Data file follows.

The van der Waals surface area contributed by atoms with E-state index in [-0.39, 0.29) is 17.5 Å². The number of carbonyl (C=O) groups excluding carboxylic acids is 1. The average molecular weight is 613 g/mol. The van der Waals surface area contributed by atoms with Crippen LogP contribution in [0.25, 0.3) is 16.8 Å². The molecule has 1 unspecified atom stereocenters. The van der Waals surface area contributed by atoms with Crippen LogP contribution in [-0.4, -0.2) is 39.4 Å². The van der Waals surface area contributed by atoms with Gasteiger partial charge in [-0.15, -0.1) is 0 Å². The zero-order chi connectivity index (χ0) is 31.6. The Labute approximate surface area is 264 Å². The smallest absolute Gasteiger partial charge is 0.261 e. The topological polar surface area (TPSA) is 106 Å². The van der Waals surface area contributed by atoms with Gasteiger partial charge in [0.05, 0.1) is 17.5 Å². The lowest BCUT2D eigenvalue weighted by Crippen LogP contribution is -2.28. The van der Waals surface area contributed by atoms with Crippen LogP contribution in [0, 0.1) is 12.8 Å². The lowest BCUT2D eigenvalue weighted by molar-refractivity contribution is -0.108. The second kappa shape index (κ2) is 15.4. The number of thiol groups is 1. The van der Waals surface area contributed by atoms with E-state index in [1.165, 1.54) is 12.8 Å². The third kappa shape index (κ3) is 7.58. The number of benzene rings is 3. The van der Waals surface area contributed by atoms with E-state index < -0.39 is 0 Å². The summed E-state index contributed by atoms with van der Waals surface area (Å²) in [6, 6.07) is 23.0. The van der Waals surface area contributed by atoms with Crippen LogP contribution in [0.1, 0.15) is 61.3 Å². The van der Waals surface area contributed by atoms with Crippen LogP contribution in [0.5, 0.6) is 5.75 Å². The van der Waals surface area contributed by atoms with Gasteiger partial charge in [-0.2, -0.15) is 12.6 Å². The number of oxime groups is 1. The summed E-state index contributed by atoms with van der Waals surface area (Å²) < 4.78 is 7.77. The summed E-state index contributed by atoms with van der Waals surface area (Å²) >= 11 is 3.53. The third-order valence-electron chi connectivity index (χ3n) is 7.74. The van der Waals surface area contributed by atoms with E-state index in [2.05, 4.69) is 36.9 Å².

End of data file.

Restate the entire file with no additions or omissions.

The van der Waals surface area contributed by atoms with E-state index in [-0.39, 0.29) is 17.5 Å². The number of carbonyl (C=O) groups excluding carboxylic acids is 1. The average molecular weight is 613 g/mol. The van der Waals surface area contributed by atoms with Crippen LogP contribution in [0.25, 0.3) is 16.8 Å². The molecule has 1 unspecified atom stereocenters. The van der Waals surface area contributed by atoms with Crippen LogP contribution in [-0.4, -0.2) is 39.4 Å². The van der Waals surface area contributed by atoms with Gasteiger partial charge in [-0.15, -0.1) is 0 Å². The zero-order chi connectivity index (χ0) is 31.6. The Labute approximate surface area is 264 Å². The smallest absolute Gasteiger partial charge is 0.261 e. The topological polar surface area (TPSA) is 106 Å². The van der Waals surface area contributed by atoms with Gasteiger partial charge in [0.05, 0.1) is 17.5 Å². The lowest BCUT2D eigenvalue weighted by Crippen LogP contribution is -2.28. The van der Waals surface area contributed by atoms with Crippen LogP contribution in [0, 0.1) is 12.8 Å². The lowest BCUT2D eigenvalue weighted by molar-refractivity contribution is -0.108. The second kappa shape index (κ2) is 15.4. The number of thiol groups is 1. The van der Waals surface area contributed by atoms with E-state index in [1.165, 1.54) is 12.8 Å². The third kappa shape index (κ3) is 7.58. The number of benzene rings is 3. The van der Waals surface area contributed by atoms with E-state index < -0.39 is 0 Å². The summed E-state index contributed by atoms with van der Waals surface area (Å²) in [6, 6.07) is 23.0. The van der Waals surface area contributed by atoms with Crippen LogP contribution in [0.1, 0.15) is 61.3 Å². The van der Waals surface area contributed by atoms with Crippen LogP contribution in [0.5, 0.6) is 5.75 Å². The van der Waals surface area contributed by atoms with Gasteiger partial charge in [-0.2, -0.15) is 12.6 Å². The number of oxime groups is 1. The summed E-state index contributed by atoms with van der Waals surface area (Å²) < 4.78 is 7.77. The summed E-state index contributed by atoms with van der Waals surface area (Å²) >= 11 is 3.53. The third-order valence-electron chi connectivity index (χ3n) is 7.74. The van der Waals surface area contributed by atoms with E-state index in [2.05, 4.69) is 36.9 Å².